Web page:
women present proper self defense technique
Instructor Stacy Nowak (right) corrects a participant during one of the Tuesday evening classes inside the training room on the 2nd floor of Police Department Services. Photo credit: Clare Calzada
Instructed by Stacey Nowak, head of the Crime Prevention Unit and Matador Patrol Coordinator, women were given hands-on training in self-defense and comprehensive instruction on awareness, prevention, risk reduction and avoidance in three-hour sessions held Tuesday and Thursday evenings in January.
Nowak projected energy as she demonstrated the tactics and physical techniques the R.A.D. (Rape Aggression Defense) Systems For Women’s course illustrates in their instructional reference manual, which was provided for each participant to take home.
R.A.D. Systems is one of the country’s largest growing self-dense programs and has been taught at over “450 colleges, universities, police departments, local transit companies, military bases, women’s centers, rape crisis centers and independents across the United States and Canada”, according to their website.
“Its a valuable program,” Captain Scott G. VanScoy said, whose own three daughters have taken the course multiple times.

Stacy Nowak (far left) and Capt. Scott VanScoy (center) pose with four participants of the R.A.D for Women workshop in the Police Department Services building on the final day of class, Jan. 18th, 2018. Photo credit: Clare Calzada
The workshop is a condensed version of the credited course offered separately for men and women by the Department of Kinesiology in partnership with Police Services throughout the school year.
The in-depth course covers both basic and advanced techniques with various simulated assault scenarios, in which both participants and instructors wear protective gear.
After being certified in August 2016, 35 year-old Nowak has been a R.A.D instructor for little over a year. She also teaches workshops on identify theft, cyber safety, pepper spray defense and R.A.D. for Men.
“Its about what to do in the event an aggressor could potentially attack you and how to escape that threat,” Nowak said in a description of the program. “What we’re doing is providing viable options for women in these situations.”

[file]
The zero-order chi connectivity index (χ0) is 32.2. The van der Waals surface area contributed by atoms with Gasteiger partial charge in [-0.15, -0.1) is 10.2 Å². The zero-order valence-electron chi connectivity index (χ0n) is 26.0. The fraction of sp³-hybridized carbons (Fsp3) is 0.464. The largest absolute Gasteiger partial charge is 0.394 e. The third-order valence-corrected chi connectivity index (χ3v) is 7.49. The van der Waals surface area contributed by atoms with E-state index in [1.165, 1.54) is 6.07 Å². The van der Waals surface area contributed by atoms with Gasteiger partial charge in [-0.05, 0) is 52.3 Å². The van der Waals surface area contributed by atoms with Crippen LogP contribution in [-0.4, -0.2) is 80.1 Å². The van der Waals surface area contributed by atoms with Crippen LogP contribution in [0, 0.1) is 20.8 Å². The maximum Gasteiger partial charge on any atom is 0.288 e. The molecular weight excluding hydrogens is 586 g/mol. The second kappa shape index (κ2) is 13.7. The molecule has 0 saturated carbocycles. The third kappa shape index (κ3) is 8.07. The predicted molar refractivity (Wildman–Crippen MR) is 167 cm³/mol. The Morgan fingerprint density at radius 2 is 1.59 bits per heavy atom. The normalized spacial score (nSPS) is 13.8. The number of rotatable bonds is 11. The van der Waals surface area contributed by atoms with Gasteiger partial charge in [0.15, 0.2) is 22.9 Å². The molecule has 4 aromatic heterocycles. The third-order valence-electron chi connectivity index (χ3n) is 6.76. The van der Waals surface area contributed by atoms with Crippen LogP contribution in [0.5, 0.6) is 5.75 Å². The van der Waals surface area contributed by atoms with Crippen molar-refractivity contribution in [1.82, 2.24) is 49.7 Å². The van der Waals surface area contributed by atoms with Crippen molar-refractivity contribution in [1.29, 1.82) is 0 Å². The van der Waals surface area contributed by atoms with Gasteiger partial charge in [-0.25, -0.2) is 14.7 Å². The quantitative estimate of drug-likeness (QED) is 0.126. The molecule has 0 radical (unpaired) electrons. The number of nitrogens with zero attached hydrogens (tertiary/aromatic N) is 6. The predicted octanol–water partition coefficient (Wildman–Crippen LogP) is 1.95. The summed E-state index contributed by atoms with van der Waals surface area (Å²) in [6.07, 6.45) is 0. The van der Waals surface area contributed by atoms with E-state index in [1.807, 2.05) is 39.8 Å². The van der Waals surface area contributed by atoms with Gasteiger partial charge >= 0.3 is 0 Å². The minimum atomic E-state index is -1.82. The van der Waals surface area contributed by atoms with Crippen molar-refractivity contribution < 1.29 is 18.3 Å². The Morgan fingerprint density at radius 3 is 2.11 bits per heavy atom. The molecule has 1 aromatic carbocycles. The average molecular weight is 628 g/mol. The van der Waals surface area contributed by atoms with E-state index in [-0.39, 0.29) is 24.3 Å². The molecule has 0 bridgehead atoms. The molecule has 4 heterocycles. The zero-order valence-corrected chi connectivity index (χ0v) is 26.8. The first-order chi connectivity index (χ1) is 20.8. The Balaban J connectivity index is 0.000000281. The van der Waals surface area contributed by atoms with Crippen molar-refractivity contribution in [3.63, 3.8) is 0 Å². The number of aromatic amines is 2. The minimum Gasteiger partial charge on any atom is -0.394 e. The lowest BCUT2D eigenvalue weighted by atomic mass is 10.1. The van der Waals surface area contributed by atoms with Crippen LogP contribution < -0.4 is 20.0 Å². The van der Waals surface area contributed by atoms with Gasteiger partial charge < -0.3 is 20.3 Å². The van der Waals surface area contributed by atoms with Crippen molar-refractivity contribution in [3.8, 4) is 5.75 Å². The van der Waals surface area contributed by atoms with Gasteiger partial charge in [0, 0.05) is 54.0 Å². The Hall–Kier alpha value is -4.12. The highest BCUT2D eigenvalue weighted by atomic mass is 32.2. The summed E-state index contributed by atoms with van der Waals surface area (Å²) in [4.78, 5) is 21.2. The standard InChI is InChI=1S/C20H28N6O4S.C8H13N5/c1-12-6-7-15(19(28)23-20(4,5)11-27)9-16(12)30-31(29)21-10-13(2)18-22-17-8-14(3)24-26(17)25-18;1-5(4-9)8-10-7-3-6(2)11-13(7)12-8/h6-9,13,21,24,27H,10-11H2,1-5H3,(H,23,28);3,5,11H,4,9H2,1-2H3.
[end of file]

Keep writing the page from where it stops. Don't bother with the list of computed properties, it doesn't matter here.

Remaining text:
Nowak worked one-on-one with participants, covering how to defend oneself while standing up, from behind or from on the ground, while the rest of the class took initiative and practiced with each other.

Instrocter Stacy Nowak demonstrates how to handle an agressor through one of many tecniques taught in the R.A.D. for Women workshop on Tuesday, Jan. 16th, 2018. Photo credit: Clare Calzada
They worked in pairs, so that both would learn the effectiveness of the techniques not only from the standpoint of the victim, but the aggressor as well.
Each admitted their hesitance in the beginning, cautious about yelling loudly and putting their full strength into the techniques, but were invigorated as the workshop progressed.

Instructor Stacy Nowak demonstrates an on-the-ground tequnique during the Tuesday evening workshop at the Police Deparment Services. Photo credit: Clare Calzada
What Nancy Sedano, who works in University Advancement, took away most from the workshop was a confident mindset.
“When I first started I was feeling like I don’t know if I can do this,” Sedano said. “But if anything, I walked away with confidence and knowing that I can learn the tools that I need to defend myself.”
She took the workshop with her 16-year old daughter at the recommendation of a colleague and said she would definitely continue to recommend it, especially to mothers and daughters.
Claudia Melendez, 22, a Criminology and Phycology major who graduates in May, shared her opinion on the importance of workshop: “I think its necessary for women to take self defense classes and to know some basic technique at least. Its just vital information to know”
“Stacey is a really great instructor. She makes it active and engaging. I enjoy it a lot” she added.
28-year-old Alyssa, a member of the community, revealed how personal the workshop was for her: “Several years ago, I was assaulted on the street. I have wanted for a very long time to take a course to learn how to defend myself in situations like that.”
To mark the end of the workshop, the participants were given a tour of the Police Department facilities by the Captain on the the final day of class, in replacement of real-life simulation due to lack of staff members.
It incorporated viewing the briefing room, armory, jail cell, interrogation room and police dispatch/communications.
For women or men interested in learning more about self-dense and personal safety, visit the Programs and Services page of the Police Department website. Online registration is open for the next R.A.D for Women workshop taking place on June 12th, 14th, 19th and 21st from 5:30 to 8:30 p.m.
radKids is also available for children ages 5-7 and 8-12 years old at a 10 dollar charge per child.
Once you graduate from any class or workshop, you get a lifelong pass to attend another instructor’s class for free anywhere in the U.S. or Canada because R.A.D is endorsed by the International Association of Campus Law Enforcement Administrators (IACLEA).

Correction: An earlier version of this article misspelled Alyssa.